Everything about Valentino suggested that he was missing out on the one thing he craved the most: human touch.
The filth was embedded in the cat’s stiffened fur. He had sarcoptic mange, a highly contagious illness that affects both animals and humans. His eyes were locked shut because they were caked and swollen.
Elaine Seamans, on the other hand, was unconcerned.
She heard his weak plea for aid while passing by his cage at the Baldwin Park animal shelter last week.
Seamans tells The Dodo, “He reached out with his little paw and made the slightest meow.” “It felt as if he was shouting, but he didn’t say anything: ‘Please help me.'”
“There are moments when continuing to walk is not an option,” she adds. “All you have to do now is stop.” “It was one of those occasions.”
She also chose not to wear gloves, instead pressing Valentino on her heart.
“He put his little head on my shoulder when I scooped him up,” Seamans adds. “That was the end of it. I needed to get him out of there.”
Then Seamans, the founder of the At-Choo Foundation and a frequent visitor to the shelter, told Valentino that he could contact for aid on his own.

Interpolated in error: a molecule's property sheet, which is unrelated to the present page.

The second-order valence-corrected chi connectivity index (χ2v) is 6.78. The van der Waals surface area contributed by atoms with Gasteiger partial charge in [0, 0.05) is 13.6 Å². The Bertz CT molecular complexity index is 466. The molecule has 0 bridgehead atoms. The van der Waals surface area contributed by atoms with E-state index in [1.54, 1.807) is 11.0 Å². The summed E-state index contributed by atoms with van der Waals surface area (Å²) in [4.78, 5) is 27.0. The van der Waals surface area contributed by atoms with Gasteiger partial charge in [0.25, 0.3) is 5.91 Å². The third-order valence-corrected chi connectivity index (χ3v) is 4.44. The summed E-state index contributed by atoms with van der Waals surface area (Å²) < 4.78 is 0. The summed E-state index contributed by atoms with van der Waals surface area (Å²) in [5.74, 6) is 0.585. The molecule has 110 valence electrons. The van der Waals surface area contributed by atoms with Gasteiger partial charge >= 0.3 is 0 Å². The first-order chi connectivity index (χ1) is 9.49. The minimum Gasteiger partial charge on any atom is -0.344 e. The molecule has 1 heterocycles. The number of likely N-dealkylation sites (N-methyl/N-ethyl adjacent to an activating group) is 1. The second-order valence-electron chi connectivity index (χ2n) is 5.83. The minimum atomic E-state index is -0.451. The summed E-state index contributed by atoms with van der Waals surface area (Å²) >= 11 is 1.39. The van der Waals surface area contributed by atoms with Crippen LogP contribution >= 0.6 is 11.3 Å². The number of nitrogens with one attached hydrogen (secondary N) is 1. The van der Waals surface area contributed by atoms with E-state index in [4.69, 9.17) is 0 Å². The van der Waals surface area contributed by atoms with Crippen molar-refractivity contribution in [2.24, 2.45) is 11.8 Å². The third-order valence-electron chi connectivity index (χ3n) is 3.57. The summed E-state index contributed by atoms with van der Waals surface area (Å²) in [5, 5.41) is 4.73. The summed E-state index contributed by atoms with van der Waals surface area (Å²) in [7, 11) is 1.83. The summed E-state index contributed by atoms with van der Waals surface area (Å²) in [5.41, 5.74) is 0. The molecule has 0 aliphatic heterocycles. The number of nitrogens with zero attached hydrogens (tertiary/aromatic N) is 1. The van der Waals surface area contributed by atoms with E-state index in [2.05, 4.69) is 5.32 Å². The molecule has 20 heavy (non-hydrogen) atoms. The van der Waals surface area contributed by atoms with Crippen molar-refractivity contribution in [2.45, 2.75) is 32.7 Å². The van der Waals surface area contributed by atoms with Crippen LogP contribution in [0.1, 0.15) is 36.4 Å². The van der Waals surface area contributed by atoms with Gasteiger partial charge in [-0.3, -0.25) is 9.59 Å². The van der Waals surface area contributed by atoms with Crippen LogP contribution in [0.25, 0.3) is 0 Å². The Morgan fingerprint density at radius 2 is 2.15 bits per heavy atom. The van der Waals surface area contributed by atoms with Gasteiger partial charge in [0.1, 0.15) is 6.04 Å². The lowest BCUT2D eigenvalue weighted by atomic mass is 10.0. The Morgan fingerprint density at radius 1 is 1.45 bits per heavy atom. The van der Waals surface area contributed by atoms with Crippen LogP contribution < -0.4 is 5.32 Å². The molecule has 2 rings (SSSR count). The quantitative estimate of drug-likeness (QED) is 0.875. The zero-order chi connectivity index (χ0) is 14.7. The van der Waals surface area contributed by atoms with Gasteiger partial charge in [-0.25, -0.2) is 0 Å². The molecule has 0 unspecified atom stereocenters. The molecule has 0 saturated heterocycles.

She called Toby Wisneski, the creator of Leave No Paws Behind, while still holding the cat.
“I exclaimed, ‘That’s it,'” she tells The Dodo, “while I was talking to Elaine on the phone and she let me hear his little meow.” “I was able to hear him. That was the final straw.”
Valentino was picked up by Wisneski over the weekend and taken straight to a veterinary facility, where he could sense his world changing for the better despite the fact that he couldn’t see the professionals. “He couldn’t move or see anything.” Wisneski said, “But God love him, he’s a fighter.” “Everyone adores him and is incredibly protective of him.”
“His prognosis is fantastic, and he’ll have a long life ahead of him once he gets through this.”
“He has a good heart,” she continues.
But, on the other hand, a veterinarian didn’t have to certify that.
Seamans realized this the moment she risked everything to embrace a mange-infested cat close to her heart – and let him know he wasn’t alone.
Wisneski describes him as “very loving.” “You can tell he appreciates it a lot. He’ll purr for them and rub up against [veterinary personnel]. He is confident that he is protected.”
Valentino will wake up to a brand-new life when he eventually opens his eyes. One that is part of a family.
Maybe you’re the one.
Here’s how to get in touch with Leave No Paws. Also, if you’d like to contribute to Valentino’s recuperation, please consider making a gift.
Valentino’s progress can also be followed on the group’s Facebook page.